Dwelling on a Mediocre Past

By Benjamin Forgey
Washington Post Staff Writer
Sunday, April 16, 2006

The dear old Phillips Collection is new once again after yesterday's public unveiling of its latest addition: a $27 million expansion to the north along 21st Street NW into space formerly occupied by a nondescript 96-year-old apartment building.

On the face of it, actually, that old apartment building still seems to exist. Because of neighborhood pressures and the city's historic preservation law, its thoroughly unexceptional facade was kept and restored. But everything behind it is brand new.

Such "facadism," as it is often derisively called, has in the past quarter-century become a familiar practice in Washington's many historic districts. On occasion, it is a justified tactic because of a facade's architectural merit and its importance to the urbanistic cadence of its street.

But the Phillips expansion definitely was not one of those occasions. Preserving this facade was a big mistake, a fruitless exercise in neighborhood nostalgia. After nearly 30 years of experience with our preservation ordinance, we as a city ought to have learned not to fear the architectural future, but to embrace it. And then to apply the law accordingly.

Thus, a great opportunity was lost. Instead of getting a new building that speaks honestly about what is behind its facade -- and that speaks for the 21st century while respecting its neighbors -- we got a timorous fake. One of the world's most respected cultural institutions finds itself hiding behind a frumpy relic.

It was sadly ironic, then, at a news conference Monday to listen as Phillips Board Chairman George Vradenburg enthusiastically defined the museum's new educational mission as "focusing on imagination and innovation." Those qualities are notably lacking in the primary elevations of the new building, and in many of the interior arrangements.

Opened in 1921 by Duncan and Marjorie Phillips as a "museum of modern art and its sources," the institution has had an uneven record with its expansions. A year earlier, the couple hired McKim, Mead and White, one of the nation's premier architecture firms, to add a second-floor gallery to their late-19th-century mansion at 21st and Q streets.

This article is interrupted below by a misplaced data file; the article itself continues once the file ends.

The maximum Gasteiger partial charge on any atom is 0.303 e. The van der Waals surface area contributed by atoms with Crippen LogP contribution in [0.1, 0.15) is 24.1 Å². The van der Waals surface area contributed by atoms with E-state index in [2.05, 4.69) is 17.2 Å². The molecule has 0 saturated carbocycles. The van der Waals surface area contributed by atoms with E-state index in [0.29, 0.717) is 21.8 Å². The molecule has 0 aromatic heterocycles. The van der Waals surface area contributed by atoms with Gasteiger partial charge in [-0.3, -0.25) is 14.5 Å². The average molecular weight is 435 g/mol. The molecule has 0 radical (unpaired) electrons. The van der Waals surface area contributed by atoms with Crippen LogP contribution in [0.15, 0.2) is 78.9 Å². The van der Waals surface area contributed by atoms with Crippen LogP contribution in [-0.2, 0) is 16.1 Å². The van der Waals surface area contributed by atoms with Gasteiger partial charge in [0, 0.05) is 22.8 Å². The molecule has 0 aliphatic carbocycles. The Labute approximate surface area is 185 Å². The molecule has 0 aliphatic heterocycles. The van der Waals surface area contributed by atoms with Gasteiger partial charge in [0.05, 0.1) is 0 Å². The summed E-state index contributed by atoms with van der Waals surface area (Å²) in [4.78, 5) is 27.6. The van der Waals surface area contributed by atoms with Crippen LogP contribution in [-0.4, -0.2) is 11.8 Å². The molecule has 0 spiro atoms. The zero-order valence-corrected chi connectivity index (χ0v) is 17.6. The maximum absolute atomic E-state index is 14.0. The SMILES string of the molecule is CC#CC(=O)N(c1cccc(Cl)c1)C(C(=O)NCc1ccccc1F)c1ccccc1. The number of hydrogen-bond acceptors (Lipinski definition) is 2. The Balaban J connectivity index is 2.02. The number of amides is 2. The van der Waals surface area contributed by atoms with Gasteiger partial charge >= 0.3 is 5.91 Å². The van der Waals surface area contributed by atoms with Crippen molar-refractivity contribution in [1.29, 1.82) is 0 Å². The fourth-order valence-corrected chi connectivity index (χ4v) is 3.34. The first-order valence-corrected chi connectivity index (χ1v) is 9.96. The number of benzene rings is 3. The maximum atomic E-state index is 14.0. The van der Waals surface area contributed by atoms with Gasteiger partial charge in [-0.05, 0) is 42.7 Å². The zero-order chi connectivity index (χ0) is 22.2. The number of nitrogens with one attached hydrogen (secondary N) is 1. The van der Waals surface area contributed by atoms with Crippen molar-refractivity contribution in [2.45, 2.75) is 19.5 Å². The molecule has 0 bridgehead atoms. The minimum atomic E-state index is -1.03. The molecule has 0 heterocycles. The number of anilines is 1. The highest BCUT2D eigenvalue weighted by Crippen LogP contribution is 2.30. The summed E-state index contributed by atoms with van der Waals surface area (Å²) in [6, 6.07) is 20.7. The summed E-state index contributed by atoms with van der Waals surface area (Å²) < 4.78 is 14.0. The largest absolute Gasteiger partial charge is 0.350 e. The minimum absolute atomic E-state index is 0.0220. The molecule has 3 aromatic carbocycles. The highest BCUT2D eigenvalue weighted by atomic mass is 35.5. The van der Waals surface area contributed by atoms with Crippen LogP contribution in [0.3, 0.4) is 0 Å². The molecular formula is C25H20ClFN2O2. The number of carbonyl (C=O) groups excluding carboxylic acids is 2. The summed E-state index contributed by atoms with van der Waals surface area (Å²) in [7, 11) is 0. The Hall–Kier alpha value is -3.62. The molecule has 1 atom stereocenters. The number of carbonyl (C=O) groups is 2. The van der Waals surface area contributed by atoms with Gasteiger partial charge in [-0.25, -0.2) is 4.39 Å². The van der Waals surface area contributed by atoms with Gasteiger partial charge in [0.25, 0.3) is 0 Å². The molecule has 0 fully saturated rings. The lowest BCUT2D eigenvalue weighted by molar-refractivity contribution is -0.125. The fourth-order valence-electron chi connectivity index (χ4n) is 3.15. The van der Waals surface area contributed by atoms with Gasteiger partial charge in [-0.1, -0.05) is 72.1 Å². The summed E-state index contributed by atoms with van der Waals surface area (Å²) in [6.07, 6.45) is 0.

So far, so good. That modest addition continued the theme of understated elegance that distinguishes the original house. The 1923 addition of a fourth floor with a mansard roof and dormer windows was, by contrast, a bit heavy-handed, although much needed. (In the 1930s, after the Phillipses moved out, it was in these upstairs rooms that C. Law Watkins initiated the art school that later became the art department at American University.)

The first northward expansion occurred in 1960 with an unpretentiously modern, stone-faced annex connected to the mansion via a glass bridge across an alley. In retrospect, the modesty of this addition, by the Washington firm of Wyeth and King, has much to recommend it. In 1989, it was swallowed up by the Goh Annex, a rather bulky though earnestly contextual exercise that suffered by comparison to the mansion's delicacy of detail. Designed by Washington architect Arthur Cotton Moore, it added much-needed exhibition space and was distinguished, on its interior, by a commodious spiral stairwell that was Moore's own elegant flight of fancy.

That brings us to the 21st century and the need for yet another northward expansion. Architect David Cox of the Washington firm Cox, Graae and Spack recalls that after the purchase of the apartment building, there was discussion of "doing a big Corcoran thing that puts the Phillips on the map." He is referring, of course, to the architectural event that didn't happen -- Frank Gehry's bold but stillborn design for a billowing, steel-sheathed addition to the Corcoran Gallery of Art.

Maybe that's just what the neighbors were afraid of. Such thoughts, however, vanished during the protracted negotiations -- a polite form of aesthetic warfare -- that often characterize the design process in the nation's capital.

A point worth making, though, is that the Gehry analogy is misleading. One does not have to do something astonishingly sculptural to make a very good, or even a profound, modernist statement on Washington's streets. Restraint, delicacy, elegance, rigor -- those are all parts of the modernist vocabulary, too.

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